Nashville mourns: The impacts of a school shooting on the community

General information

On Monday, March 27, a shooting occurred in Nashville, TN at Covenant School, a private Christian school for preschool to sixth grade students. Three staff members and three nine-year-old students were killed as a result of this attack.

What happened

The shooter, armed with three guns, entered the school by shooting through a door’s glass. People from both inside and outside of the school made 911 calls to the police starting at 10:13 am. 26 of these calls, according to USA Today, were released to the public. The Nashville police responded promptly, entered the school, and killed the shooter at approximately 10:27 am on the second floor of the school.

Background information

The shooter, a 28-year-old  former student of Covenant messaged a former classmate at 9:57 am, a few minutes before the attack. According to the Washington Post, the message was the shooter’s “last goodbye” and said, “something bad is about to happen.” Upon receiving these messages, the former classmate contacted a suicide-prevention hotline, the Sheriff’s Office, and the Nashville police’s non-emergency number. During the time these calls were being made, the shooting began.

According to the Washington Post, the attacker left behind what Nashville police chief John Drake referred to as a “manifesto.” This document displayed a map and writing about the school, along with plans for shootings at other Nashville locations, possibly including a mall. The manifesto and other clues left behind led police to believe that the shooting was not religiously motivated and was not targeted toward specific people at the school; however, it was intended to target Covenant School and had been planned. According to Nashville’s News Channel Five, other writings left behind indicated the shooter’s obsession with past shootings and shooters.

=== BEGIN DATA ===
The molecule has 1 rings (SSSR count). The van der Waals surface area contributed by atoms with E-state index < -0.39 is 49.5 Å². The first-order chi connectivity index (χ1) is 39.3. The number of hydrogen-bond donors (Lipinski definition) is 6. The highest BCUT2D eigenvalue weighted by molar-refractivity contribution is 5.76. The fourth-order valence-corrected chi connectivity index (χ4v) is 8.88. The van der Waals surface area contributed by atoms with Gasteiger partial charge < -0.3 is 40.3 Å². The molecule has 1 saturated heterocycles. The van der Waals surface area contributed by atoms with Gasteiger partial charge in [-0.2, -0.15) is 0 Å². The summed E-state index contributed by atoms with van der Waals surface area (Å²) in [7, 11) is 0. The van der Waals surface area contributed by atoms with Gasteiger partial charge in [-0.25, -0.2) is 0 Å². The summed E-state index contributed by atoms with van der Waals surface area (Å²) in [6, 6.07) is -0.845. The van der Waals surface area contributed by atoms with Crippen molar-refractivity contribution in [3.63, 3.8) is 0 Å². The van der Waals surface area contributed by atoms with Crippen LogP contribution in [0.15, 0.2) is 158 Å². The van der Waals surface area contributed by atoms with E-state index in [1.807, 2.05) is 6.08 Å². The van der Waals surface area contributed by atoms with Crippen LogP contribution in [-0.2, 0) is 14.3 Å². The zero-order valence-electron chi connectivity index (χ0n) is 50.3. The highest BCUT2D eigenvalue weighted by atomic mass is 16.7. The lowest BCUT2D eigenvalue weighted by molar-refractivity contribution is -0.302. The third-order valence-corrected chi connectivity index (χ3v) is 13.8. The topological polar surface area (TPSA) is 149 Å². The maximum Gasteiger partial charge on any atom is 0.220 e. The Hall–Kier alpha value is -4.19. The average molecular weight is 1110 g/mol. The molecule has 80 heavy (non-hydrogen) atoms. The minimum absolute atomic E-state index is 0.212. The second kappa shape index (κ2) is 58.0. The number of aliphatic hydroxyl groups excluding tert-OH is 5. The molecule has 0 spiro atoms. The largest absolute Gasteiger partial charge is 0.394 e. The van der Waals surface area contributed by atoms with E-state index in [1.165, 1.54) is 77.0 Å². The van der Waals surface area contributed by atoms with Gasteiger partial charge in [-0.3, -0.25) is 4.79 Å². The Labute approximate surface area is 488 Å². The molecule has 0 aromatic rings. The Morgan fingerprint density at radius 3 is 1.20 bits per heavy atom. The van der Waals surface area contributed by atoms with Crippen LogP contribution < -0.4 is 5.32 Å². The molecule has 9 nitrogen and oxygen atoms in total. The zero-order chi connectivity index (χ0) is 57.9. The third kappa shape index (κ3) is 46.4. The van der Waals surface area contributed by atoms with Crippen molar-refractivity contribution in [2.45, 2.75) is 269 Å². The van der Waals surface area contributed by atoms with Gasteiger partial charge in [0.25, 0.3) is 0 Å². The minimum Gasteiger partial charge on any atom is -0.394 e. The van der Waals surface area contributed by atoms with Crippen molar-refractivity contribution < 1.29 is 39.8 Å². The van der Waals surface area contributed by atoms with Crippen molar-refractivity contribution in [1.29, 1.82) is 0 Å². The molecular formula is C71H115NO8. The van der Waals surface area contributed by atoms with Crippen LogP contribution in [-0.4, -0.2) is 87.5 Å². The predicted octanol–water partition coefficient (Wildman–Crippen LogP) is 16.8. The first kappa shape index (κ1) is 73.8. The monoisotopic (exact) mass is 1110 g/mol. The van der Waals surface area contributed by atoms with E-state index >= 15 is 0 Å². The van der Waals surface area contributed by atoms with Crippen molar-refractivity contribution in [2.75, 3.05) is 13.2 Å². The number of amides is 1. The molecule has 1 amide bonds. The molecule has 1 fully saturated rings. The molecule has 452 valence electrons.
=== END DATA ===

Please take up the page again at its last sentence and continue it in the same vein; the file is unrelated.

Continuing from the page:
Responses of staff and police

According to USA Today, the staff at Covenant had recently been trained on how to respond to an active shooter, and this training certainly saved lives in the situation. Additionally, NBC references Nashville’s Mayor, John Cooper, who said that the quick response from Nashville police saved lives. 

Responses from the local and national community

This incident of gun violence, according to USA Today, sparked walkouts at schools across the nation on Wednesday, April 5. Additionally, a protest was held within Nashville’s State Capital, and went against  legislative rules. Two African American male representatives and one white female representative participated in the demonstration. On Thursday, April 6, the two African American representatives were expelled from their positions as representatives due to their participation. Despite speculations, according to CBS “Republican leadership denied that race was a factor” in the votes deciding whether to expel each representative. Further, the Tennessee House Republicans stated on their Twitter on April 6 that this expulsion was “…the only path forward after [the individuals…] led disrespectful and deliberate efforts to disrupt the business of the House on March 30.”  Opposingly, on Friday, April 7, Vice President Kamala Harris traveled to Nashville and commended the three former representatives for their act of protest.

Protests, debates, and legislation continue to be discussed as the nation mourns the loss of lives in Nashville’s recent shooting. 

Woman mourns outside the memorial of the The Covenant School shooting victims on March 28 (Photo credit: John Partipilo)

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